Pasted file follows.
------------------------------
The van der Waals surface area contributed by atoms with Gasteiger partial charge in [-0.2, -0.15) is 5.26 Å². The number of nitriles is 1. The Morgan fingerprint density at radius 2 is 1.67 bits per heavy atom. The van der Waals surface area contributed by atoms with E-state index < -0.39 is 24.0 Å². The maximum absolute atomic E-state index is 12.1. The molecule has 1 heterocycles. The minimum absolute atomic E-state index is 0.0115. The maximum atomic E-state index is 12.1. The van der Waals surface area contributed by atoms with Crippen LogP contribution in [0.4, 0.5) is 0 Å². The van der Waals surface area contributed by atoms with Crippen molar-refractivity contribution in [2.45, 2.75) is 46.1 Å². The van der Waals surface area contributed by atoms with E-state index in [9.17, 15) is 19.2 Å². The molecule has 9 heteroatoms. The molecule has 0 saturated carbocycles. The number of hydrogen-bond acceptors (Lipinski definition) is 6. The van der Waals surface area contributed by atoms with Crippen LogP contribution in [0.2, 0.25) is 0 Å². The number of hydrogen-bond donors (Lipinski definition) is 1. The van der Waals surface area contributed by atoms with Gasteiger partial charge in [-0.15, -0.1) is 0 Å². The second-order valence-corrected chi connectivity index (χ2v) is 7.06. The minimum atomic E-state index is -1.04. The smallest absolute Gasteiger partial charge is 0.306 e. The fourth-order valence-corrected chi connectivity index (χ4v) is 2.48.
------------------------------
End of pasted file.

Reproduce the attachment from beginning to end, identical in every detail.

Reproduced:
The van der Waals surface area contributed by atoms with Gasteiger partial charge in [-0.2, -0.15) is 5.26 Å². The number of nitriles is 1. The Morgan fingerprint density at radius 2 is 1.67 bits per heavy atom. The van der Waals surface area contributed by atoms with E-state index < -0.39 is 24.0 Å². The maximum absolute atomic E-state index is 12.1. The molecule has 1 heterocycles. The minimum absolute atomic E-state index is 0.0115. The maximum atomic E-state index is 12.1. The van der Waals surface area contributed by atoms with Crippen LogP contribution in [0.4, 0.5) is 0 Å². The van der Waals surface area contributed by atoms with Crippen molar-refractivity contribution in [2.45, 2.75) is 46.1 Å². The van der Waals surface area contributed by atoms with E-state index in [9.17, 15) is 19.2 Å². The molecule has 9 heteroatoms. The molecule has 0 saturated carbocycles. The number of hydrogen-bond acceptors (Lipinski definition) is 6. The van der Waals surface area contributed by atoms with Crippen LogP contribution in [0.2, 0.25) is 0 Å². The number of hydrogen-bond donors (Lipinski definition) is 1. The van der Waals surface area contributed by atoms with Gasteiger partial charge in [-0.15, -0.1) is 0 Å². The second-order valence-corrected chi connectivity index (χ2v) is 7.06. The minimum atomic E-state index is -1.04. The smallest absolute Gasteiger partial charge is 0.306 e. The fourth-order valence-corrected chi connectivity index (χ4v) is 2.48.